If there is one constant in the Detroit blues music community, it is that people care for each other's well-being.
The newest demonstration of that is a benefit planned for guitarist Kenny Parker from 3-9 p.m. on Sunday at 1477 Bistro in Troy.
|KENNY PARKER (BluesPhotos by Don McGhee)|
Parker, a St. Clair Shores resident, had a benign tumor surgically removed from his brain in February. Like many musicians, he had no medical insurance at the time of his diagnosis and initial testing. According to Parker, he now has insurance thanks to a family member, who used his life savings. But, Parker remains debt ridden.
His many friends in the blues community hope to alleviate that financial pressure a bit with Sunday's fundraiser.
"Detroit is good for that," said musician and bandleader RJ Spangler. "We don't have the blues scene we had in the old days when I was younger, but the guys who are here look out for each other.
"Detroiters come together, they ask no questions, but just want to help out. There's a good brotherhood and sisterhood in Detroit."
The tumor, which was around and in Parker's hearing canal, was diagnosed in June 2011 and it was six months before doctors found a medication that worked to control his pain.
"The medication was brutal," Parker said. "It made me feel like I was wearing lead shoes and that I was underwater. It made me nasty and mean."
Last fall, Parker had another episode and even a double dose of the medication was no longer effective.
So, on Feb. 4, neurosurgeons at Henry Ford Hospital in Detroit removed the tumor.
"The tumor was probably growing in there at least 15-16-17 years, because it was slow growing," Parker said. "It had compromised my balance and hearing so slowly that I didn't even know it."
Following the surgery, at first his fine motor skills were affected to the point that he couldn't even write his name. Now, after rehabilitation and daily mental and physical exercises, his motor skills are slowly returning and surgeons promise him he will return to normal within six months.
He is irreversibly deaf in his right ear and has some facial paralysis, but that also is improving.
"In certain aspects, I'm as good as new," said Parker, who has been building his stamina by walking at least an hour every day. He hopes to play some at Sunday's benefit and is pointing toward playing a gig in Manchester with the Back Door Blues Band, which he is now a member of, on May 18.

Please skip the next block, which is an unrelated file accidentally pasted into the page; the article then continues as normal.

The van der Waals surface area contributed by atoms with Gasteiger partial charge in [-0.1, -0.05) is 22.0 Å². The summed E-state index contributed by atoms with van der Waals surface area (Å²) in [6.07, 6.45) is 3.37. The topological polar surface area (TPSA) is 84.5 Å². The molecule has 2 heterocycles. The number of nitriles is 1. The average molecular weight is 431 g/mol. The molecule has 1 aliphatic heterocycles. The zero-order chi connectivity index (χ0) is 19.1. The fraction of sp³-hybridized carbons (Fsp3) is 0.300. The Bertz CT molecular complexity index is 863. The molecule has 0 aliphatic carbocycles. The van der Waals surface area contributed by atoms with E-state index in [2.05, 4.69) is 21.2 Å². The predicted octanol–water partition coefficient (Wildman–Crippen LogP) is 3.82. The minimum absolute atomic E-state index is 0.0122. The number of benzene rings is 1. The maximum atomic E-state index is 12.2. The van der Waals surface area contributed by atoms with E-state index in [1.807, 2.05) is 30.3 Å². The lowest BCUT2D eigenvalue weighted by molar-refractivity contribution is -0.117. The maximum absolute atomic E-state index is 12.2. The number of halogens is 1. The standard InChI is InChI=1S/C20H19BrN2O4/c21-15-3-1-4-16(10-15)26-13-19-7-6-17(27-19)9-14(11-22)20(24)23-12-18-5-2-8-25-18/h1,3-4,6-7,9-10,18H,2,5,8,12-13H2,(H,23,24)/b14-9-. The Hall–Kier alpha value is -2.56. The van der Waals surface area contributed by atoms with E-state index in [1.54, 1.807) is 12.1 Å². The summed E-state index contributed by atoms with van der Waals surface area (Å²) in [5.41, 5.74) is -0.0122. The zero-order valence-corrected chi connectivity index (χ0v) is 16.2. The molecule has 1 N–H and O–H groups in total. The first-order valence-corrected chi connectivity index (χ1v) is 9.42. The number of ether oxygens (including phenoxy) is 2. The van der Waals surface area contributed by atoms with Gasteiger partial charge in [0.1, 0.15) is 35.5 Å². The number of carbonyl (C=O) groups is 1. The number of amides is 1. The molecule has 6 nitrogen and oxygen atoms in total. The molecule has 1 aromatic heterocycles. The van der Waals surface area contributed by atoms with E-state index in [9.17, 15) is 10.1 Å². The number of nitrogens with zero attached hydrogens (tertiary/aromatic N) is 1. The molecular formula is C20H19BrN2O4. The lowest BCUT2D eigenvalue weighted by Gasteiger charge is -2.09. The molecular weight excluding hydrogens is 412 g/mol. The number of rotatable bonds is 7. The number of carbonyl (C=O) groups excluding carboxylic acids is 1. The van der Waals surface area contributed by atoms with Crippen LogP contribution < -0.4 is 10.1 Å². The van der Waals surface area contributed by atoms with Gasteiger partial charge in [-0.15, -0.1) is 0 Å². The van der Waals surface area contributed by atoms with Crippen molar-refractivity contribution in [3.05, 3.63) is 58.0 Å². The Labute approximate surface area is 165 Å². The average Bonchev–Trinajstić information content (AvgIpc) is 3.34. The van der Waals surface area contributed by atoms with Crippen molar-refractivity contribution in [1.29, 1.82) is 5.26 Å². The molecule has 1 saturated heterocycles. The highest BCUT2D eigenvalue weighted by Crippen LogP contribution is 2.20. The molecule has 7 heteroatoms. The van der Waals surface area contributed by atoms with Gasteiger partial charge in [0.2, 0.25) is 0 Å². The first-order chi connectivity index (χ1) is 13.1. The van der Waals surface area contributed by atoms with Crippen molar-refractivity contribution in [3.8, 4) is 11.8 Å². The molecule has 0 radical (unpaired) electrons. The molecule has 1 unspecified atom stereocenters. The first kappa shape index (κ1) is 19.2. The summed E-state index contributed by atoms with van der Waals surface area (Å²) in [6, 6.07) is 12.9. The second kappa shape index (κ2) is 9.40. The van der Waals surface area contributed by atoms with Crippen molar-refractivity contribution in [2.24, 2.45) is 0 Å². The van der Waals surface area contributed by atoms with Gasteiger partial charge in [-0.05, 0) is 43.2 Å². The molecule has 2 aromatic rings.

"Now that the medication is out of my system, I have more energy than I've had in a long time, and more enthusiasm."
The lineup for Sunday's benefit reads like a "who's who" of Detroit blues musicians.
The event begins with solo sets by Leonardo Gianola (3 p.m.) and Carl Henry (3:20 p.m.). Henry, who recovered from a flesh-eating virus that landed him in intensive care and near death, benefited from three fundraisers last year.
"It was a real lifesaver," Henry said. "They literally kept a roof over my head during my recovery. The outpouring by the Detroit blues community whenever someone is in need is outstanding. I'm proud to be a part of it and always have been. I can't say enough about how good it was to have it come back around to me when I needed it.
"I've known Kenny a long time and I couldn't be happier to help anybody out. ... When you are down, you need all the help you can get."
Some of Detroit's best electric blues bands will perform after the solo sets, starting with the Root Shakers (4 p.m.), and followed by Howard Glazer and the EL 34s (4:45 p.m.), the Back Door Blues Band (5:30 p.m.), Laura Rain & the Caesars featuring George Friend (6:30 p.m.), the All-Star Detroit Blues Band (7 p.m.) and the Broken Arrow Blues Band (8:15 p.m.).
The All-Star Detroit Blues Band features frontman/drummer Tino Gross of the Howling Diablos; guitarist Bobby Murray, who played with the late Etta James for more than two decades; keyboardist/singer Chris Codish of The Brothers Groove; and harmonica player/singer Garfield Angove (The MillionAires); as well as youthful guitarist Carlton Washington; harmonica player Brian Miller, bassists Bob Conner (The MillionAires) and Jeff Yondrick; and Spangler (Planet D Nonet) on drums.
"I am extremely humbled that all those musicians would do that for me," Parker said. "I am unbelievably honored to have rubbed shoulders with all these people and that they feel a kinship toward me."
Parker, 60, has been a fixture on the Michigan rock 'n' roll and blues scene since the mid-1970s.
He grew up in Albion, played in his first band (The Esquires) at age 14, and graduated from Eastern Michigan University. From there, he went on to study the blues by performing with many of Detroit's great musicians who have since passed on.
He played with Louis "Mr. Bo" Collins and had a long association with Clarence and Curtis Butler in the Butler Twins Blues Band. Parker's fine 1998 solo recording, "Raise The Dead" (JSP Records), also featured the Butler Twins and harmonica player Darrell Nulisch.
Henry knows that Sunday's event will give his buddy a lift, both financially and emotionally.
"You never feel as alone as when you have an illness, whether you are lying in a hospital bed worrying about making it, or whether you are at home recovering and worrying about how the next bill is going to be paid," Henry said. "It gives you an emotional boost when people show their love, whether by organizing the event, helping out, or just coming and giving a couple bucks to help somebody along. All those things mean the world to you.
"The emotional boost you receive is overwhelming."
FYI - A Fundraiser For Kenny Parker will be held from 3-9 p.m. Sunday, April 7, at 1477 Bistro (formerly Mario's of Troy), 1477 John R, Troy (248-588-6000). A $10 donation is suggested. All proceeds go to defray Parker's medical expenses.
To send info to JB Blues, please email Joe.Ballor@dailytribune.com